By Joe Marconi
Let's face it, all of us were affected by COVID-19. Some more than others. One of the biggest issue is the feeling of uncertainty....what we call the unknown. But, humans are no strangers to tough times. Tough times brings clarity and opportunity. It forces us to create new strategies in an effort to improve both our business and personal life.
We cannot turn back the hands of time. 2020 will be behind us in a few days. Work hard now to make 2021 a banner year. There has never been a time so important as now. Learn from the events of 2020. Create your new goals. Work on your people skills. Work on the numbers of the business.
I am sure all of us learned many lessons this past year, and one of them was to be financially prepared for a crisis. While COVID was different, the financially-stronger shops did do better.
Lastly, have a positive mindset at all times. And set the right tone as the leader of your shop. Your positive attitude will create the right culture and a pathway to better times.
What lessons have you learned and would like to share?
By Joe Marconi
Got your attention? Good. That's the power of advertising and marketing. I know many of you are affected by COVID and experiencing a downturn economically. Studies have shown that the businesses that maintain advertising during downturns do better with market share and sales when the economy returns to normal.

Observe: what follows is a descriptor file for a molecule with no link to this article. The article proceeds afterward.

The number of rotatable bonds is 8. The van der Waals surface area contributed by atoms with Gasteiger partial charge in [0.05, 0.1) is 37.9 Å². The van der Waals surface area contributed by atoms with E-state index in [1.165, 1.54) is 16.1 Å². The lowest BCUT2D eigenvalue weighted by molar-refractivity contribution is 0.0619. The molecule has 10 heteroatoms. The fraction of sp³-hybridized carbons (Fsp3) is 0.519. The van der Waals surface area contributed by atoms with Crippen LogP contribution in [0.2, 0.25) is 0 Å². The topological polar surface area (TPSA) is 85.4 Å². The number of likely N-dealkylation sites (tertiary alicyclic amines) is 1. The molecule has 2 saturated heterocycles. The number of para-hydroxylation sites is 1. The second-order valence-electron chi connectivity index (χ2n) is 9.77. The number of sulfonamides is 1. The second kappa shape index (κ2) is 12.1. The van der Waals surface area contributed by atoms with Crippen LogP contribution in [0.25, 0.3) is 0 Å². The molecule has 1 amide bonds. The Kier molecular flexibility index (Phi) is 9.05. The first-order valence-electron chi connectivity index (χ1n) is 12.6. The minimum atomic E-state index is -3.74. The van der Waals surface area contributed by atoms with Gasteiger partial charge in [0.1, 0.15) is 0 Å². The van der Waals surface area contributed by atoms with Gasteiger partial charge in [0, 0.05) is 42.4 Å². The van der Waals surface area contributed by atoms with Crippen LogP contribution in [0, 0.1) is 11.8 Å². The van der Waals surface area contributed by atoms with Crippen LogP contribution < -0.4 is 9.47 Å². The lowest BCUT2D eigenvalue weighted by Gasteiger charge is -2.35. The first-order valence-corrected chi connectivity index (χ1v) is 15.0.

Maintaining your marketing presence is a lot easier and less expensive than playing catch up when things get better.
I know the reality of tough times. Do your best to maintain your advertising during tough times. You will get back what you invest.
Massachusetts voters are deciding in this year’s election on whether they---and not the vehicle manufacturers---have control over the repair data generated by the vehicle they purchased.
The Auto Care Association and the Coalition for Auto Repair Equality (CARE) have supported efforts by the Massachusetts Right to Repair Committee to obtain public support for ballot Question 1, which would give the consumer choice in vehicle repair.
“While the battle has been hard fought and expensive, the Auto Care Association is pleased that the most influential publications in the state have seen through the negative advertising campaign being funded by the vehicle manufacturers and have unanimously urged their readers to vote ‘yes’ on Question 1,” said Bill Hanvey, president and CEO, Auto Care Association. “We trust that voters in the state will agree with these publication that the right to repair is important and that advances in vehicle technology should not be used to limit the ability for owners to have their vehicle repaired by the shop of their choice."
These “‘Yes’ on Question 1” endorsements include:
The Boston Globe on Oct. 13 declared, “The reason the new Right to Repair measure should pass is simple: It is inherently unfair for car manufacturers to have sole access to a vehicle’s mechanical data, because it gives their dealerships an advantage over independent auto-repair shops. That ultimately hurts consumers, because with limited options come higher prices.”